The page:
In March 2023, the Ministry of Economy approved grants totalling more than EUR 20 million to 58 companies. Interestingly, half of the grant recipients were capable of covering these costs from their profits in just one year (2021). The payback period for photovoltaic (PV) installations varies greatly, ranging from 7 years (during the period of high electricity prices in 2022) to 16 years (a conservative estimate for rooftop solar installations), while the lifespan of PV systems generally exceeds 20 years.
How can the government incentivise large companies to invest in photovoltaics?
Public funds should encourage profitable companies to invest a portion of their profits. Photovoltaics are a very low-hanging fruit for large companies. With favourable loans, these companies would be able to invest more effectively, leading to greater sustainability.
Moreover, the REPowerEU chapter includes the investment ‘Modernisation and digitalisation of the transmission and distribution systems’, which has an allocation of EUR 129 million until 2026. However, distribution companies (DSOs) would be able to pay this amount from their one-year profits (EUR 159 million in 2021). Slovakia is also a shareholder in all of these DSOs.
We are facing multiple crises at once, ranging from energy, war and migration to climate change. For these reasons, we cannot afford to subsidise companies whose profits amount to tens of millions of euro annually.
By comparison, ‘Investment 2: Improvement of energy performance and efficiency of state buildings (“Fast Measures”)’ has a relatively small allocation of EUR 20.42 million. The National Implementation and Coordination Authority has expanded the beneficiaries to include municipalities. But non-profit organisations, civic associations, and foundations are notable for their absence. Such a small allocation does not cover the needs of organisations active in the social field.
Social organisations need support for ‘quick action’
In March 2023, 66 social sector organisations, primarily social service providers, completed a questionnaire on the impact of the energy crisis. Twenty-six respondents estimated that they could use more than EUR 13 million in total. They expressed interest in implementing energy-saving measures and renewable energy solutions in 150 out of the 192 buildings where they provide their services, accounting for 78 per cent of the surveyed buildings. There are more than 1,300 facilities in Slovakia. The overall need for so-called ‘quick savings’ measures in this sector can be very roughly and conservatively estimated at over EUR 120 million.
The energy bills for the 66 respondents have increased by an average of 125 per cent. Out of these, 25 (41 per cent) were ineligible for compensation for the increased energy prices, and seven reported only partial opportunities for compensation. However, 29 respondents were eligible for compensation from the government. Social organisations mostly specified a preference for the installation of photovoltaics, new energy-saving LED lights and the introduction of energy management, but expressed negligible interest in biomass boilers.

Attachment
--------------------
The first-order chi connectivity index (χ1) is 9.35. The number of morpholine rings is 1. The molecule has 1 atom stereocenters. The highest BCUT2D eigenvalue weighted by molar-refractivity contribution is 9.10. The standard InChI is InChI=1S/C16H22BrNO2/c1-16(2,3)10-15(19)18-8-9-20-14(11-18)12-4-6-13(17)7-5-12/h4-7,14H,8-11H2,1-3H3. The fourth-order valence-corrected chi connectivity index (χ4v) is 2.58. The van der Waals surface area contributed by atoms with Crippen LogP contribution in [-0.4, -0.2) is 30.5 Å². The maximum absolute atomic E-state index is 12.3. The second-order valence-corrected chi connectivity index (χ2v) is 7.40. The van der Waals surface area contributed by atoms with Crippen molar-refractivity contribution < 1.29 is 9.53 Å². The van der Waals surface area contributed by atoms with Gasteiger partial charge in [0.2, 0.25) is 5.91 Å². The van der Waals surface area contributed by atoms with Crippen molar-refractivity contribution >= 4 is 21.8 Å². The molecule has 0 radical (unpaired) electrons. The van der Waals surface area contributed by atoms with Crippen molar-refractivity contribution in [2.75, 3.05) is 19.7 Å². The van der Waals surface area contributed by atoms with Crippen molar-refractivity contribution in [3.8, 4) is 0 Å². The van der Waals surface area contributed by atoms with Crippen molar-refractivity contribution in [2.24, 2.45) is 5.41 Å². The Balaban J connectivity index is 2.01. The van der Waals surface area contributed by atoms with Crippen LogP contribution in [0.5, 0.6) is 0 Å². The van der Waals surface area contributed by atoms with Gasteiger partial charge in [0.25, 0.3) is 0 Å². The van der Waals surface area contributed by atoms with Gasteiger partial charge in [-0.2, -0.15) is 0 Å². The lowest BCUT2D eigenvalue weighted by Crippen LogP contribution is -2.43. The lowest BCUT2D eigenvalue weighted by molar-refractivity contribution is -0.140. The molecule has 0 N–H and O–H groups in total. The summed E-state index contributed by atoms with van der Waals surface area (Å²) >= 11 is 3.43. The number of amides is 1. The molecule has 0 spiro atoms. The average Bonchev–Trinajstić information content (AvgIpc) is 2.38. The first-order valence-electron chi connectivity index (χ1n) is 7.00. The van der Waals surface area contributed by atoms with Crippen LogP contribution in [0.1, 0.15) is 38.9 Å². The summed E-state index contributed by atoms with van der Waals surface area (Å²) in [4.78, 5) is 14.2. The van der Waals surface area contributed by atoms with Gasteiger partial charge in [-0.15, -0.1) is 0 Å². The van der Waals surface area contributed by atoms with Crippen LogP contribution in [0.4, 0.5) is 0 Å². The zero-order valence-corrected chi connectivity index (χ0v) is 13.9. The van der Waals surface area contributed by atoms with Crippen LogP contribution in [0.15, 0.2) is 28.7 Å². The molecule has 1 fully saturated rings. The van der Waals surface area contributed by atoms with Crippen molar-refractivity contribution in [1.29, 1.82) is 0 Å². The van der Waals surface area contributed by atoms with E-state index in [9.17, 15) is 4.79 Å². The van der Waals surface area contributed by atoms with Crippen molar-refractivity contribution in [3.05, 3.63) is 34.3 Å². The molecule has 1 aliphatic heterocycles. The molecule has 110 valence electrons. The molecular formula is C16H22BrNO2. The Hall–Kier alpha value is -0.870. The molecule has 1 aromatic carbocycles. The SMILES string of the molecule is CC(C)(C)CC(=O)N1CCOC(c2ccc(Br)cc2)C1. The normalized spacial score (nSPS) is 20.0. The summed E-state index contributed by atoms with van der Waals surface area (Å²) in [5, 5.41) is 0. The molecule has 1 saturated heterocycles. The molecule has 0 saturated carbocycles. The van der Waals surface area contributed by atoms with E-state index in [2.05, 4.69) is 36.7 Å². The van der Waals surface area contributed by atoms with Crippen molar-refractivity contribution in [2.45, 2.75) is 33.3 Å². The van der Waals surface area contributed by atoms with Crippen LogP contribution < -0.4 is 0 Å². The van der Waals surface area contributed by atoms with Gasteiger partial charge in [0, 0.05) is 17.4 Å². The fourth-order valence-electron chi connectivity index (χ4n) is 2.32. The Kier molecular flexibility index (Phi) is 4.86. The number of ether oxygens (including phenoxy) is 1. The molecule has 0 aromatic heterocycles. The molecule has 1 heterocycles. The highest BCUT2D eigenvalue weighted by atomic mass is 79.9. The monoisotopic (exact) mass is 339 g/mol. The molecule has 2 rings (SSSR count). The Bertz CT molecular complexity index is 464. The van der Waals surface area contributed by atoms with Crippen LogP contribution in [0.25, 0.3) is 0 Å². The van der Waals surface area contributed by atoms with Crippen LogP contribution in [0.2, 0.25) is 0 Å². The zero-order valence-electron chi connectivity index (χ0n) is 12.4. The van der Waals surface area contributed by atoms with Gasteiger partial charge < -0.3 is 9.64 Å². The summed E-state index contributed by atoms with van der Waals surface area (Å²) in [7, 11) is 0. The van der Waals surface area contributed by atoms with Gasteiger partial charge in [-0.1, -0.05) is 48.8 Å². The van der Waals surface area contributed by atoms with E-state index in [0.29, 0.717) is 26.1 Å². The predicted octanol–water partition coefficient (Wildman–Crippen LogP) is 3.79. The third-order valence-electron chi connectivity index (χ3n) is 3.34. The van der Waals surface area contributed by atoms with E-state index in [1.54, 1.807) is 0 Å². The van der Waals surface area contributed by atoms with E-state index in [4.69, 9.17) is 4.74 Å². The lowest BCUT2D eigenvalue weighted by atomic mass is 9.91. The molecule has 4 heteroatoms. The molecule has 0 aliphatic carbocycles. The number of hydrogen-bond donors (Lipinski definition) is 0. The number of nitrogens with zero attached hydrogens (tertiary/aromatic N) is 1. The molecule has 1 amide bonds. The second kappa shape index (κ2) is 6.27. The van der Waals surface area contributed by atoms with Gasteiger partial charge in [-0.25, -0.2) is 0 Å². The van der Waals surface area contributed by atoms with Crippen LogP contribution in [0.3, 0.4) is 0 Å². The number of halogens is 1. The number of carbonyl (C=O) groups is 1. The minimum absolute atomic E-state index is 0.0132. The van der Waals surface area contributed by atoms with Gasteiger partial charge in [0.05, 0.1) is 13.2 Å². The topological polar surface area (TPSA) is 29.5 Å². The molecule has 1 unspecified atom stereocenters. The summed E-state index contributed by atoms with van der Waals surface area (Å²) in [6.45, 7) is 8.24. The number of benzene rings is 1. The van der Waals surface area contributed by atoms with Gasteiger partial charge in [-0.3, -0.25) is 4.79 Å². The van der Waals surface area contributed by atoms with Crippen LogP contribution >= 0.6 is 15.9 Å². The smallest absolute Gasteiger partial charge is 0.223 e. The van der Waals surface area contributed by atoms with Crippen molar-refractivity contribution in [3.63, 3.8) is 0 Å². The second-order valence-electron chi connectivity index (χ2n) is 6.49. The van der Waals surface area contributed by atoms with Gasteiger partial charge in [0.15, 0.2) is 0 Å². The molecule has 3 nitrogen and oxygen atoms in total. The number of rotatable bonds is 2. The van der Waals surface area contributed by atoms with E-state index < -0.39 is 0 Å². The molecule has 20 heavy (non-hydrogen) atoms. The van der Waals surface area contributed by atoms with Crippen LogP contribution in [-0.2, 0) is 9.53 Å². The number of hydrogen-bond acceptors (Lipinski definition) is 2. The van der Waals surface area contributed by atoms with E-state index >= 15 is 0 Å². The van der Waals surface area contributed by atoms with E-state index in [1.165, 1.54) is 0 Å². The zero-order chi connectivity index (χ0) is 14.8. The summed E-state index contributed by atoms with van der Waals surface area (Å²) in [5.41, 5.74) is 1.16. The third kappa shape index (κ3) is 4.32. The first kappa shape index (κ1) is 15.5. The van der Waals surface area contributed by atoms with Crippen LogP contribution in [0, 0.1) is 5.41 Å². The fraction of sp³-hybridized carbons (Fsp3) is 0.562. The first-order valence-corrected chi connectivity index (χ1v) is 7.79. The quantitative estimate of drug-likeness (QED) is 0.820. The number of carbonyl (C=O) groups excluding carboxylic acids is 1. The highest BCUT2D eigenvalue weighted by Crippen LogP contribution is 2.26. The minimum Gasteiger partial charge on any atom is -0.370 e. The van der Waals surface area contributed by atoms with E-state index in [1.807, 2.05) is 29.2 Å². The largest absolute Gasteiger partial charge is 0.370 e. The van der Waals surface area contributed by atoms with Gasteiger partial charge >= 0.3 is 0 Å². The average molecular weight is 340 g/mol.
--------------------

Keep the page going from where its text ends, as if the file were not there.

More detailed results of the questionnaire analysis can be found in the full publication.
Also, social non-governmental organisations and municipalities significantly helped the state during the humanitarian crisis at the beginning of Russia’s military aggression in Ukraine. Before that, they were fundamentally affected by the COVID-19 pandemic. For these reasons, the state administration should not forget to support all of the organisations that help socially vulnerable people.
Moreover, Slovakia has the lowest share of wind and solar energy in the EU, according to comprehensive data from EMBER. This is an unfortunate legacy of previous governments. Slovak ministries need to combine grants with loans to catch up with the rest of the EU.
Lastly, the projected costs for implementing the 55 per cent decarbonisation target by 2030 in Slovakia are EUR 2.7 billion, and EUR 5 billion for a 67 per cent decrease in greenhouse gases. However, decarbonisation costs will rise to more than EUR 100 billion by 2040 and by more than another EUR 100 billion by 2050 due to more complex measures. To put these figures in context, Slovakia currently has about EUR 6 billion until 2030. Therefore, the new government must understand that to achieve climate neutrality, loans are necessary and the share of grants must decrease. This is especially true for large companies.
It would be highly beneficial if the European Commission and the Slovak government took the initiative to incentivise and motivate ministries and state agencies to:
- properly phase out all support for fossil gas;
- re-evaluate support for low-carbon hydrogen;
- commence discussions about the transformation of district heating;
- gradually replace grant support with favourable loans for renewables from large companies;
- prepare special grants for social organisations.
By implementing these measures, both the European Commission and the Slovak government can play a key role in promoting sustainable energy practices and using EU funds more effectively, targeting first those that have the most pressing needs.